Eleven Days in the Dark.

Book Review for “The Mystery of Mrs. Christie” by Marie Benedict.

Summary: In December 1926, Agatha Christie goes missing. Investigators find her empty car on the edge of a deep, gloomy pond, the only clues some tire tracks nearby and a fur coat left in the car—strange for a frigid night. Her husband and daughter have no knowledge of her whereabouts, and England unleashes an unprecedented manhunt to find the up-and-coming mystery author. Eleven days later, she reappears, just as mysteriously as she disappeared, claiming amnesia and providing no explanations for her time away. The puzzle of those missing eleven days has persisted. With her trademark exploration into the shadows of history, acclaimed author Marie Benedict brings us into the world of Agatha Christie, imagining why such a brilliant woman would find herself at the center of such a murky story.”

Age: Adult; Genres: Literary, Women, Fiction; Settings: Historical; Great Britain – London, Ashford, and Styles; Other Categories: Novel, Biographical.

Mystery of Mrs Christie

I knew it… I knew this was going to be good when I tried to get the ARC of this novel, and was turned down. So, I pre-ordered the paperback immediately, and the minute it arrived, I put it at the top of my TBR pile! Well, now I’ve read it and I wasn’t even the tiniest bit disappointed (silly publishers, if you had let me read this before publication, it might have gotten onto my Top Ten for 2020. Mind you, the competition last year for the top spot was pretty tough, and I already had far too many 5/5 books, so maybe it’s a good thing that I only read it this year. It couldn’t have beaten out Hamnet… so… on with the review.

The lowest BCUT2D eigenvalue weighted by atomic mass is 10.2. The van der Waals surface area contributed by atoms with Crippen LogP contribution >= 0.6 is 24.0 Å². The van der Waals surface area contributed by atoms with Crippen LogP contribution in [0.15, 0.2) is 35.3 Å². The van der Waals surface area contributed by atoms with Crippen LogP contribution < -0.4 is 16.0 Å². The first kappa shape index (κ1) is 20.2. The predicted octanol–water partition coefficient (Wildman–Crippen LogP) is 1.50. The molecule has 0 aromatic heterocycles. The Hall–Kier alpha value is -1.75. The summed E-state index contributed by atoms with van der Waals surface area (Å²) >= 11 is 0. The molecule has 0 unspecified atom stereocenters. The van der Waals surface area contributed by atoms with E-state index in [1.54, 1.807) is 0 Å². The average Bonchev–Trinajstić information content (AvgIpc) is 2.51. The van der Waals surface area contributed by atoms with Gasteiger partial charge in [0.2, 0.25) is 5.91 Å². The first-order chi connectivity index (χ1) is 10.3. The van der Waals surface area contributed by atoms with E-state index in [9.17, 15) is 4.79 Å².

The first thing I noticed was how cleverly this book was constructed with two timelines that weren’t really of the normal dual-timeline construct. One timeline is called “The Manuscript” and in those chapters, we get a first-person accounting of Agatha’s young adult life, her introduction to the man who she married – Archie Christie – and how she started writing mystery novels. These sections move swiftly through the Great War, their marriage, in order to get closer and closer to the other timeline; that being, the days after Agatha goes missing. This second set of chapters are noted as X# of days since the disappearance, and are written from Archie’s point of view. When these two timelines come together is when Agatha is finally found. That’s when the second part of the book takes over, and when we discover something very interesting about “The Manuscript” parts of the book (sorry, no spoilers).

By the way, Benedict gives us a little spoiler very early on in the book, and that clue is something that essentially haunts us – and Archie – until we get to the last parts of this novel. It occurred to me that using this tiny bit of information was a stroke of genius on Benedict’s part, and that if she decided to change genres to cozy mystery novels, she could be very good at it indeed! (So, while where I live, we don’t celebrate Halloween, I think that my posting this review today is very appropriate.) Moreover, Benedict makes Agatha into a pretty enigmatic person in this novel, but the more she tells us about herself, the more we sympathize with her. Interestingly enough, Benedict uses this to explain Agatha’s disappearance, which technically has never been fully revealed.